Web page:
Laney lx camo

The 3-band EQ comes in really handy with the distortion channel, allowing one to scoop the mids for a modern sounding distortion (a la Killswitch Engage, whose guitarists are sporting Laney full stacks) or cranking them for that classic rock lead punch.  If opting for the former, a proper distortion pedal is recommended.

My main gripe with the amp would be the global EQ, but it doesn’t matter so much here since the channels aren’t able to be changed by a foot switch anyway.  Well, that and the lack of an onboard reverb.  But maybe I’m just a reverb junkie…

The auxiliary input provides a very convenient way to practice along with any track.  The 1/4″ jack accepts a stereo input which is then summed to mono in the internal circuitry; unfortunately, you would need to control the level outside of the amp since there is no adjustment for the auxiliary volume on the amp itself.  The headphone out (the mono instrument signal split to two channels) allows you to practice late at night without disturbing anyone’s sleep—except yours, of course.


For the price, the Laney LX12 is a solid little bedroom amp that will give you years of use.  The two-channel design allows some flexibility in that you don’t always have to plug in a pedal, though for a more refined distortion, it is suggested.

If the LX12 is a bit small or lacking for your needs, Laney’s LX line extends to the aforementioned LX120RT, a serious amplifier fit for a full band and outfitted with 2×12″ drivers.  The LX line also features 20, 35, and 65 watt combos (with 8″, 10″, and 12″ drivers, respectively) if you need more power.  With increased power also comes more features, including foot switchable channels, onboard reverb, independent channel EQ, external speaker jacks, and an FX loop.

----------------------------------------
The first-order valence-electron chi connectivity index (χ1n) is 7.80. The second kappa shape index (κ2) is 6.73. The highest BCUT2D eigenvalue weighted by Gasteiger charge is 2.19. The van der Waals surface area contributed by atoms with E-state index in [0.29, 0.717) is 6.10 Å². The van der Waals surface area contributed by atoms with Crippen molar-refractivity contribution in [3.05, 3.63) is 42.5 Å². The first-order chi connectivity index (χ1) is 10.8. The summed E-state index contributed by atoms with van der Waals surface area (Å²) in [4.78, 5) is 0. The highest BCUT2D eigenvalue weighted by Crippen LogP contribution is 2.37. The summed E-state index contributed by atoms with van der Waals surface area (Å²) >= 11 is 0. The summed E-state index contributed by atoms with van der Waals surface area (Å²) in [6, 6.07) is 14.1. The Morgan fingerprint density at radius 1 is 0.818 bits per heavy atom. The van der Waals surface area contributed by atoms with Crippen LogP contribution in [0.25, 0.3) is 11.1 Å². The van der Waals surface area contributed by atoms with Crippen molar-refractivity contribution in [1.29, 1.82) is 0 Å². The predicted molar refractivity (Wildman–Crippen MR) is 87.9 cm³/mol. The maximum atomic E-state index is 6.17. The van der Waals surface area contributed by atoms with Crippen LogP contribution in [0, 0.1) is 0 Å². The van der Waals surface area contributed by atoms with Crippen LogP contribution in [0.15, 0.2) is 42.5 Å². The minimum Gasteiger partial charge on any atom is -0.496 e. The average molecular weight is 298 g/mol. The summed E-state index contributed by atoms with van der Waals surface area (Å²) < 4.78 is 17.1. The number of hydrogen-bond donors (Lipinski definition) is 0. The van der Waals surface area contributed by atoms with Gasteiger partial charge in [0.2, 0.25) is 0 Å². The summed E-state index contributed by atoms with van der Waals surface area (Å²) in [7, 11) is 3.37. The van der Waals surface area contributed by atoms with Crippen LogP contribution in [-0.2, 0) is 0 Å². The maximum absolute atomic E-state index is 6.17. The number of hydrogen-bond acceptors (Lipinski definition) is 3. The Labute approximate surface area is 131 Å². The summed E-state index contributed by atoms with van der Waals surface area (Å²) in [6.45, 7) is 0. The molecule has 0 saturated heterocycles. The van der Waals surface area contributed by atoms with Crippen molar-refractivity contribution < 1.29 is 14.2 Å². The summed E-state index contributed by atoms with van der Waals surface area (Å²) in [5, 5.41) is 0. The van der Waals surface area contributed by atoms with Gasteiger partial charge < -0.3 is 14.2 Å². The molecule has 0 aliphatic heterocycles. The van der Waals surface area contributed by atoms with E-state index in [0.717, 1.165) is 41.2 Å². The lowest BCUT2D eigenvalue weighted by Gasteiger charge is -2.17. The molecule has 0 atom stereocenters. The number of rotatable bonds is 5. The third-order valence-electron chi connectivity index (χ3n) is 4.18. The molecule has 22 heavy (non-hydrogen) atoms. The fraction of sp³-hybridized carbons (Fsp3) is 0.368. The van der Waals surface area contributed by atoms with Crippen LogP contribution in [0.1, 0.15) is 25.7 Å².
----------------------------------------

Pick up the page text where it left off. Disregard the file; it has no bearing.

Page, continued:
• Cabinet Design Black metal corners, gloss metal grille and rubber feet
  • CD Input Yes (Stereo jack)
  • Channels 1 with switchable gain
  • Packed Dimensions (HxWxD mm) 340 x 339 x 220
  • Drivers 1×6″ Custom Driver
  • Effects No
  • Equalisation Global Bass, Mid and Treble
  • Footswitch No
  • FX Loop(s) No
  • Headphone Socket Yes
  • Inputs 1x Jack
  • Kick Proof Metal Grill Yes
  • Line Out No
  • Master Effects Level Controls No
  • Power 12 Watts
  • Reverb No
  • Speaker connections No
  • Weight 5.2 Kg Packed, 4.8 Kg Unit
  • Unit Dims – for int. case (HxWxD mm) 293 x 282 x 173
Laney LX12
Solid practice amp that won't break the bank.
Sound quality
Worth it?
Reader Rating13 Votes
12 watts gives a little more than the usual 10
Stereo auxiliary input
Headphone out
2 channels
3-band EQ
Virtually indestructible construction
No onboard reverb
Can't switch channels with a foot switch
Distortion leaves something to be desired at high levels
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    1. Hi Pete,

      If the Acoustic guitar doesn’t support a Jack then you could mic it up instead and still use the amp. Although it is a bedroom amp but if you like the sound then you could it connect a cabinet. Or go for a larger amp, depends if it’s for a live audience. Hope this helps.